PENDLETON, Ore. (July 8, 2021 – 12 p.m.) — Forest officials have implemented an area and road closure surrounding numerous new fires on the Pomeroy Ranger District for public and firefighter safety. Firefighters continue battling new starts following passing thunderstorms over the Pomeroy Ranger District on Wednesday, July 7.
The closure is effective immediately and includes portions of Forest Service Road (FSR) 41, FSR 43 and FSR 44 and all trails within the closure area. A detailed map and description of the closure area is available on the Forest website and at any Forest office. Closure barriers and signs will be posted on the ground.
The Lick Creek Fire is now estimated to have burned 2,600 acres on National Forest lands, but has merged with the Dry Gulch Fire, which started on lands protected by Washington Department of Natural Resources. The fire was reported on July 7 and is located approximately 15 miles southeast of Pomeroy, Washington, burning in grass and timber. Winds and hot temperatures contributed to active fire behavior and growth yesterday, pushing the fire rapidly to the northeast, east and southeast. The movement of the fire prompted officials to close FSR 41 and FSR 44 and evacuate individuals within the Asotin Creek drainage. A local Washington Type 3 team took command of the fire last night, along with two additional fires outside of National Forest lands. Today firefighters will focus on establishing access points to the fire and securing an anchor point where firefighters can build containment lines. Resources on scene include three interagency hotshot crews, three additional 20-person crews, dozers, multiple engines and water tenders. Additional firefighting resources are arriving today. The Forest will inbrief the Northwest Team 7 Type 2 Incident Management Team today at 3 p.m. with plans for the team to take command of the Lick Creek and Dry Gulch Fires tomorrow. An incident command post will be set up at the Asotin County Fairgrounds. Today’s update on the Dry Gulch Fire is available at https://www.facebook.com/sewaimt.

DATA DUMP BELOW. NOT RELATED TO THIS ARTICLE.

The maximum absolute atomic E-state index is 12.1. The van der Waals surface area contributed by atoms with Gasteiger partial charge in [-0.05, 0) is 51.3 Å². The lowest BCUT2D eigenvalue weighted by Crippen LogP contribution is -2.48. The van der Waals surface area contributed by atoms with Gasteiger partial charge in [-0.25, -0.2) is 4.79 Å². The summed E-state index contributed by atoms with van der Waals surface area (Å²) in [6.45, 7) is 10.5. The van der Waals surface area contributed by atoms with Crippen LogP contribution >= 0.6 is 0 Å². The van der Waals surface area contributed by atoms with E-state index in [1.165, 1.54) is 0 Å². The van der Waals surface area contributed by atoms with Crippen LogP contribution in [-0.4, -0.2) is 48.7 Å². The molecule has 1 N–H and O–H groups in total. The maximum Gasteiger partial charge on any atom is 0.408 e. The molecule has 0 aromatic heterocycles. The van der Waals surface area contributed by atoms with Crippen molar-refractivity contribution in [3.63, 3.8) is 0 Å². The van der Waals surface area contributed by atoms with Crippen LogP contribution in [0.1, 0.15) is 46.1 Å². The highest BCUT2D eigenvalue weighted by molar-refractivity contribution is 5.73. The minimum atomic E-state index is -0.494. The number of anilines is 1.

Firefighting crews were also challenged yesterday by the Green Ridge Fire, which is located approximately 30 miles east of Walla Walla, Washington near Green Ridge. The fire was reported on July 7 at 9:51 a.m. and is burning in steep terrain, primarily consisting of grass and shrubs. Late afternoon winds and hot temperatures caused the fire to spread rapidly. Values at risk include structures in the area. The fire is currently estimated to be 25 acres. Fire behavior is active today, including upslope runs and torching. Today firefighters will build line construction, where terrain and fuels allow for crews to safely engage, with support from two heavy air tankers. Current resources on scene include a handcrew with an Interagency Hotshot Crew arriving today. Additional resources are on order. The Forest has ordered the local Blue Mountain Type 3 Incident Management Team to manage this fire and will inbrief the team tonight at 7 p.m with plans for the team to take command of the fire tomorrow morning.
Additional smoke reports are likely to be detected throughout the next few days as weather conditions continue to stay hot and dry throughout the week.
Fire officials want to remind everyone that the current fire danger rating remains at HIGH and public use restrictions involving chainsaw use, smoking and off-road travel are in effect.
For more information regarding Restrictions, please contact:
Umatilla National Forest:
Information Hotline: Toll-Free (877) 958-9663
The latest fire information will be posted on the Blue Mountains Fire Information Blog. To receive updates on fires in the Blue Mountains, follow our blog at http://bluemountainfireinfo.blogspot.com/.
Additional information about the Umatilla National Forest is available at: http://www.fs.usda.gov/umatilla.